Cuba, a magnificent year?*

This article, by the famous Cuban writer, was originally published in Portuguese in Folha de Sao Paulo and is reproduced in Spanish and English thanks to an agreement with IPS Cuba.

For Cubans, believers and atheists, number 17 has magic connotations, definitively cabalistic. In the spirituality of those born on this island, the first connotation of the number dates back to December 17, the Day of San Lázaro, a very venerated saint and famous for miracles, rejected for decades by the Vatican and that, among the believers of the increasingly more popular Afro-Cuban religions, is identified to the orishaBabalú Aye, also powerful and given to working wonders. For gamblers, it is an especially attractive number. For common people it is a number full of an unexplainable magnetism. In short, 17 is not just any number.


As many know, perhaps the first cultural and spiritual action of each year in Cuba is the announcement of the so-called Letter of the Year, a prediction of the Yoruba rites brought to the island by African slaves and through which the Yoruba priests or Babalawos give a panorama of the near future based on the consultation of their oracle.


Since this is a year that ends in the magic number 17 and that, in the convulsive current events, opens with more questions than answers for all the planet’s inhabitants, many Cubans, believers and atheists, were waiting with special interest for the famous prediction. What’s curious is that despite the initial expectation, at the end of the predicted period no one remembers what was announced 12 months before or bothers to compare what was predicted with what happened. But at the moment of being announced the esoteric forecast, many assume it as the dose of hope and warnings that the Letter of the Year usually summarises. And the expectation grew on this occasion because of the famous number: because of the 17 and because the digits of 2017 add up to 10, the start of something.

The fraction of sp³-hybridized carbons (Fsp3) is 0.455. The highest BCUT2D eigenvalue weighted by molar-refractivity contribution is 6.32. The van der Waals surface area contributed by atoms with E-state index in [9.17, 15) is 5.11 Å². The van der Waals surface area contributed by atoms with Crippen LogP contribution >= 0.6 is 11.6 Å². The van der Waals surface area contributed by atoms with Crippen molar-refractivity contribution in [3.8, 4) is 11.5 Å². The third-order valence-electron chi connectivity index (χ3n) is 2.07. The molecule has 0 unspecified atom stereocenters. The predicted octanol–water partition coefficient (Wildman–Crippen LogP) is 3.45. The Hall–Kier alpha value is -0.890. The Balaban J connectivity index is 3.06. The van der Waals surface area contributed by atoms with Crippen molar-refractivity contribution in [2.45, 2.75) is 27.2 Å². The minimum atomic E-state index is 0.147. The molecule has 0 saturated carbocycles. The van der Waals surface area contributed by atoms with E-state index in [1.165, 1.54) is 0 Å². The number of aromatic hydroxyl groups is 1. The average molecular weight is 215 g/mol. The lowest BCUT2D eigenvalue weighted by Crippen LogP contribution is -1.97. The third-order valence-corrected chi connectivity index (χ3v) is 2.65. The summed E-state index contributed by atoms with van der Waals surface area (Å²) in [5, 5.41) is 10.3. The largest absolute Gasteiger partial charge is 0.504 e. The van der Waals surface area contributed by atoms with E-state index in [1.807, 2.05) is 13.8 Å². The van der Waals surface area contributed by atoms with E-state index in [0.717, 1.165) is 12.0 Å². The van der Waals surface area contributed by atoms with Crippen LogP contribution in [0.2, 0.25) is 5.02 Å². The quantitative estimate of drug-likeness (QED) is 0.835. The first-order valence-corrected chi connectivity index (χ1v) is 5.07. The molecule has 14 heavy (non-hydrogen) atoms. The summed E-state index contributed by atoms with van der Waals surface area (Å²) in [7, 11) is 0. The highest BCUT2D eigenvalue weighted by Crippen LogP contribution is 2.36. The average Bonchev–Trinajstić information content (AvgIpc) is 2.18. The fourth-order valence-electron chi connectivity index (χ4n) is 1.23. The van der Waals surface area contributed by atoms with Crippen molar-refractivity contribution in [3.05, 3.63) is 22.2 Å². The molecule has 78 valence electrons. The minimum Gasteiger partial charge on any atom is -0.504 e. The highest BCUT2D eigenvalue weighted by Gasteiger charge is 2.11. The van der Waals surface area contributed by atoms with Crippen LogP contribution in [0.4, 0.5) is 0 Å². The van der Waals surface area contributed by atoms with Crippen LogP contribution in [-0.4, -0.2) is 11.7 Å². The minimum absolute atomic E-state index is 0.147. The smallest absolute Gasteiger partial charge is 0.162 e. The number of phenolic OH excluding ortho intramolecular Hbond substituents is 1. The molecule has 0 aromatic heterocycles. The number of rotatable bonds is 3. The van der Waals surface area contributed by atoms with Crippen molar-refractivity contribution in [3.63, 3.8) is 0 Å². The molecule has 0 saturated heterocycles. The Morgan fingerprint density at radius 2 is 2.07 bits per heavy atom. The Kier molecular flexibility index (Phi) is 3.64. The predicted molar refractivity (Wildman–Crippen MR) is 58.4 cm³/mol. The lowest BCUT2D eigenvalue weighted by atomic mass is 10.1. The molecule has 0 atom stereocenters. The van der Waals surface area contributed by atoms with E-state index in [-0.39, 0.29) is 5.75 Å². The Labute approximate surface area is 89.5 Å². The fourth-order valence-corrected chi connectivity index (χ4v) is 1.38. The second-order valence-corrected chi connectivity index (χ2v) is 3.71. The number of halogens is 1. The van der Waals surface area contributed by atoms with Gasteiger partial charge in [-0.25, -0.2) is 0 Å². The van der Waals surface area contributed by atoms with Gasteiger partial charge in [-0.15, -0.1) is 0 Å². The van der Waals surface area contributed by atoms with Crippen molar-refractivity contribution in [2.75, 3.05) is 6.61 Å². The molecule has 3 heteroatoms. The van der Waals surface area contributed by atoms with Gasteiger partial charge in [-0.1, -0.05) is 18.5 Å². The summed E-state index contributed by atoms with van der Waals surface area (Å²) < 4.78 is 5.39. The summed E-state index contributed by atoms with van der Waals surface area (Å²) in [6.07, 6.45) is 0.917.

The custom of consulting the oracle of the orishas has accompanied the Cuban religious and mystical life for almost two centuries and comes from the Yoruba kingdoms of the current Nigeria, where that divination practice is still conserved. For some reason, although that tradition became rooted in Cuba the same did not occur in other countries and regions where the orishas are worshipped as is the case of Salvador de Bahia, in Brazil, or in Puerto Rico, where there exist diverse forms of prediction and divination, but of different characteristics and not so timely as the plan of the year that it initiates, dictated every January by the Cuban and even some foreign Babalawos who travel to Havana to participate in the event.


This ceremony of prediction consists in a series of consultations that a group of experienced Yoruba priests make to the magic Ifá table, the oracle that knows the future and that expresses itself through a complicated binary numerology through the orishaOlofi, which has the secrets of the creation.


For this 2017 the Cuban Letter of the Year announced that the regent orisha would be Oggún, owner of metals, and that at his side would be the popular Yemayá, the lady of the seas. Among the predictions and warnings, the document drawn up by the priests, with a very pragmatic sense and proper of the historic moment, asks believers and non-believers to pay special attention to the cases of corruption, theft, squandering of public funds and, at the same time, helping to strengthen the economic and sociocultural changes.


According to a renowned Cuban Babalawo, if the warnings by the higher powers are taken into account, the cabalistic 2017 will be able to be “a magnificent year,” at least for Cuba, since the development of the economy will be strengthened thanks to Oggún, as the owner of metals, who will facilitate the necessary machetes to clear the forests that separate men, lands, nations. But, realistic and less metaphorical, he specified that the successful result of such a possibility is not in the hands of the orishas, but rather in the human will to do. For this, he added, it isnecessary to be flexible, since no one can shake a friendly hand with a closed fist.


For the Cubans the prediction of the Yoruba oracle has clear legible connotations in the political and even daily reality: the new relations with the United States – not by chance established on a December 17, the Day of San Lázaro – and the need to expand and take advantage of that proximity that could be capital for a better development of the island’s depressed economy, which contracted 0.9% in 2016 and which aspires to a discreet 2% growth even in a year considered having magical and favourable connotations like 2017…. Now it would have to be seen, in the next days, weeks, months, if Donald J. Trump, already as president of the United States, understands a bit of the African oracles and if the fists on both sides are opened or, on the contrary, they remain closed, unable to shake hands. (2017)


*This article was originally published in Portuguese in Folha de Sao Paulo, on January 14, 2017.

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